Name: Arun Sharma
Home: Portland, Oregon
Occupation: GENERAL DIRECTOR, MotoCorsa
A few months ago, a customer crashed his new Panigale S. The damage wasn't major, so I bought it from him and made it into my track bike.
Every year I go with friends on an off-road adventure ride in southern Oregon. This year I was going to take a Multistrada, and I had it on the lift to install a set of Continental TKC 80 off-road tires. The Panigale was on the lift right next to it. One of my buddies stopped by, saw the two bikes side by side, and said, "You should put those TKC 80s on the Panigale and take that." I said, "Why, yes, I should."
We built the bike in a week. We raised the suspension to give some ride height and softened the settings for as much travel as we could get. I put on a bunch of crash protection from SpeedyMoto and fabbed up a skidplate—because I didn't want to screw up the $3,700 Termignoni exhaust—and the Ducati Performance comfort seat, which is critical. Then I hit it with some military-looking spray paint from Home Depot.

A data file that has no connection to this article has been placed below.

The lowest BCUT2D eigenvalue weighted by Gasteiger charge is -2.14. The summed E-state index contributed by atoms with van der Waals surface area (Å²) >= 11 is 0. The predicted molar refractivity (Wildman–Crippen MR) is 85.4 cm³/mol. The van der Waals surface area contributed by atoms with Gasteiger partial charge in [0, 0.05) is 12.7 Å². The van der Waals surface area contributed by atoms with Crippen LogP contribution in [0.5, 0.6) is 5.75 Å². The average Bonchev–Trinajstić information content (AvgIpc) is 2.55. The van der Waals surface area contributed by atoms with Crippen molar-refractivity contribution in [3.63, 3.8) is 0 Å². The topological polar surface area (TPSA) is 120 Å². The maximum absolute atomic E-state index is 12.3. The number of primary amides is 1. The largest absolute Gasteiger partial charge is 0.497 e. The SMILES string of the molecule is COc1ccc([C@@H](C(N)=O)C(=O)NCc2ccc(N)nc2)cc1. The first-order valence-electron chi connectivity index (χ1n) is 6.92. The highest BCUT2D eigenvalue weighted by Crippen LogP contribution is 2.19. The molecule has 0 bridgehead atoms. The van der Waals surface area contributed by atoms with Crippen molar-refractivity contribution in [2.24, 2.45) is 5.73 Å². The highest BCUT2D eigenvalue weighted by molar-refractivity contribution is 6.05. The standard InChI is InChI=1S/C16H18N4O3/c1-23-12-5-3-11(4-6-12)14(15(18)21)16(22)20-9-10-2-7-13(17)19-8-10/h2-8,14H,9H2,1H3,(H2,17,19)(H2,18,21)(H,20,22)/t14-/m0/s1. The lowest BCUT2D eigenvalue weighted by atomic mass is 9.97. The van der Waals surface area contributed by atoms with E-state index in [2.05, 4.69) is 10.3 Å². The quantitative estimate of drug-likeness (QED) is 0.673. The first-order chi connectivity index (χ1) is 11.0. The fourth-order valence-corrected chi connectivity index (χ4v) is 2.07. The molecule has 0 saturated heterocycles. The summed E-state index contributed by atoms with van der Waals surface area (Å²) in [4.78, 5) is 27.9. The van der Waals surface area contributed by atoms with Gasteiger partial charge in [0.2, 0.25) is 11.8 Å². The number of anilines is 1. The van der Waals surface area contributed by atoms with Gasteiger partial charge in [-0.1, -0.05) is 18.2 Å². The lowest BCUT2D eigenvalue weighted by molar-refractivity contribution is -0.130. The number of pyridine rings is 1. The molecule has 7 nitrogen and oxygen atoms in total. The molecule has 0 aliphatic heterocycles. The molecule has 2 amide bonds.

We rode from Portland to southeastern Oregon, around Steens Mountain, then crossed into Nevada for a bit. Three days, 1,200 miles, and I guarantee you we went places no Ducati sportbike has ever gone before. There was this massive rainstorm a couple days before we got there, and there was big mud everywhere. The Panigale was the only bike with knobbies, and there were some spots it went where the big adventure bikes couldn't even make it through!
Most people love the bike; some people really hate it. I just love the idea of challenging what you can do with a Ducati. There's this whole "nose-in-the-air" stigma surrounding Ducati owners, and I just like to show how that's not true. People who ride Ducatis love their motorcycles and ride them just as hard as the next guy.
Photo: Quentin Wilson